4tronix Initio Home Page

About 4tronix Initio


The Initio 4WD robot platform has been specially designed here in the UK to work easily with Arduino and Raspberry Pi controllers. Supporting products include motor driver boards, sensor shields, sensors, pan-tilt mechanisms and more. We also have a range of kits available for both Arduino and Raspberry Pi platforms

Outline Specification

  • An extremely flexible and easy to use 4WD Robot platform designed by 4tronix especially for Raspberry Pi and Arduino
  • Injection moulded from tough ABS
  • Built-in powerful 170-size motors and high-quality gearboxes
  • Arduino (UNO, Mega2560 or Leonardo) and Raspberry Pi mount directly onto the base-plate
  • 6-cell battery box with switch, charging socket, wiring for motor driver and Arduino already in place
  • Built-in speed encoders on each side with electronics already fitted
  • Each wheel can be individually decoupled from the gearbox – run as 1WD, 2WD or 3WD if you want!
  • Fixings for stepper motors (28BYJ-48 as found in our shop – not included) so you can replace the DC Motors with stepper motors for greater accuracy
  • No soldering or gluing required – simply screw together and plug in the wires (of course you can add things we haven’t thought of and they may need soldering)
  • The main chassis is delivered ready-built and all wires connected
  • All you need to do is add in the control boards and screw on the top plate
  • Mounting plates included for IR obstacle sensors and Line sensors
  • Loads of extra mountings for additional boards included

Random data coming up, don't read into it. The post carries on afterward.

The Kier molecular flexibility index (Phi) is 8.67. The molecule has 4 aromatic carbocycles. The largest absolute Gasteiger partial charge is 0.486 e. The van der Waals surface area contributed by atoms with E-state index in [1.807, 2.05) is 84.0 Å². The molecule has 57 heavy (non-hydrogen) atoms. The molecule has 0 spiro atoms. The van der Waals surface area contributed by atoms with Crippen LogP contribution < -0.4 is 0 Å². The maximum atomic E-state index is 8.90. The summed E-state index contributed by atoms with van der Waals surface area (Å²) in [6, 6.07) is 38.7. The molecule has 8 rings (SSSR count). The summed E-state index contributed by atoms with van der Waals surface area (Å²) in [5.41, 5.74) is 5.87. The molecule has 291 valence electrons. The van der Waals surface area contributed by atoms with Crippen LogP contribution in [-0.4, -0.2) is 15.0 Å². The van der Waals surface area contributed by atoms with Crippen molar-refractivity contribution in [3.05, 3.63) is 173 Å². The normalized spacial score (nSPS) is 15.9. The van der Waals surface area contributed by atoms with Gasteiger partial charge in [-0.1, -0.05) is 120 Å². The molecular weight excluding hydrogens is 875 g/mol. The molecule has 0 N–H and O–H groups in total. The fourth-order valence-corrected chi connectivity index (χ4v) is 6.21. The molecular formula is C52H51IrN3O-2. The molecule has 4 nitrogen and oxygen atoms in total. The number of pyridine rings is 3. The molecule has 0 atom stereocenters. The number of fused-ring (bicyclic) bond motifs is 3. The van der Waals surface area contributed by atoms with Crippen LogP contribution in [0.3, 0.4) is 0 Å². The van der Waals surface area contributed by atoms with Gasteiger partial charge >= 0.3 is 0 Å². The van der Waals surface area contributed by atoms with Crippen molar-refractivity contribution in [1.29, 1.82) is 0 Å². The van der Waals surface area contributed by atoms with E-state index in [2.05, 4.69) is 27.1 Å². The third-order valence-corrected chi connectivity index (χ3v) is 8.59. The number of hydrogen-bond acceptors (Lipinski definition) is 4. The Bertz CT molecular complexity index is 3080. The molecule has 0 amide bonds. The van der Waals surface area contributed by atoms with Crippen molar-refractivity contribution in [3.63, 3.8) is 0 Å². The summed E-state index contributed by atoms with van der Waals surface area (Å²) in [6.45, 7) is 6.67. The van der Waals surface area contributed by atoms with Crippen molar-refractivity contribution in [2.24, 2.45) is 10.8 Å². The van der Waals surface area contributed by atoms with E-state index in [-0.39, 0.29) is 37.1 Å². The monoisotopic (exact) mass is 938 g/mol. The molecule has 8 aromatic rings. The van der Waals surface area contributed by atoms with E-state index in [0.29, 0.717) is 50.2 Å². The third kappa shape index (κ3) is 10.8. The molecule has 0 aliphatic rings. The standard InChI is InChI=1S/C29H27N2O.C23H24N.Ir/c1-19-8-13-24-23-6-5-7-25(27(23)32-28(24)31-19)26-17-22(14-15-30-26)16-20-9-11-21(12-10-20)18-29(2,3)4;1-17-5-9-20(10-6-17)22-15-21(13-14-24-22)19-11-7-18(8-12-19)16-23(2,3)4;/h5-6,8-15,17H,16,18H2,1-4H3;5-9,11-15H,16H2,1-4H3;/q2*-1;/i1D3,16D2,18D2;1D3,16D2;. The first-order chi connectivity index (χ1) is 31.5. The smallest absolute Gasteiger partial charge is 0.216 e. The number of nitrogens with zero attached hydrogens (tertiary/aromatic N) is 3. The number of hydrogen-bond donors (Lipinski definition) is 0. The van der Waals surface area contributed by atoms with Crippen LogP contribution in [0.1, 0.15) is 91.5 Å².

Purchasing Initio

4tronix Initio Assembly


Online Guides:

Other Assembly Information

Downloadable PDF Guides:



Motors Not Turning

  • For Raspberry Pi, ensure you are using correct software. Use the software in “robohat” folder if using RoboHat, or in “initio” folder if using Pirocon
  • Batteries. You must use good quality rechargeable batteries, not alkaline. We strongly recommend Energizer Extreme 2300mAH




4tronix Initio Programming Examples


Arduino examples are found in our Arduino support site

  • initio_01 simply moves initio back and forwards and spins
  • initio_02 uses PWM to control the speed and create smooth turns
  • initio_03 shows how to use the speed sensors to move accurate distances
  • EncoderTest01 tests the operation of both wheel sensors. Use the switches on the top of the gearbox to disengage the wheels from the gears, then turn the wheels by hand to see the results on the serial monitor
  • initio_04 uses the obstacle sensors to avoid obstacles
  • initio_05 adds a light-follower function using LDRs mounted on the Pan/Tilt (Connect one end of each LDR to 0V, the other ends to A0..A3)
  • initio_06 uses the line sensors to follow a black line and stop when it reaches a cross-roads
  • initio_07 uses the ultrasonic sensor mounted on the Pan/Tilt to avoid obstacles and travel in the direction of most space



Raspberry Pi ScratchGPIO examples are found in our GitHub

  • MotorTestB.sb    Allows control of the motors using arrow keys (ScratchGPIO)
  • PanTiltTest.sb    Allows moving the pan/tilt assembly using arrow keys (ScratchGPIO)
  • UltraSonicTest.sb    Shows operation of the UltraSonic sensor (ScartchGPIO)
  • TrackerTest.sb    Uses the ultrasonic sensor on a Pan/Tilt assembly to follow (ScratchGPIO)
  • Avoider.sb    Uses IR obstacle sensors and motors to avoid objects (ScratchGPIO)
  • InitioTest.sb    Uses line sensors, obstacles sensors and motors (ScartchGPIO)
  • Also see this post for using the wheel sensors with Raspberry Pi and the PiRoCon


Raspberry Pi Python examples can be downloaded from an LXterminal session and connected to the internet, type in or copy and paste:.

wget https://4tronix.co.uk/robohat.sh -O robohat.sh

Then type in:

bash robohat.sh

You will then have a number of python examples in the robohat folder to try. Run them with:

sudo python filename.py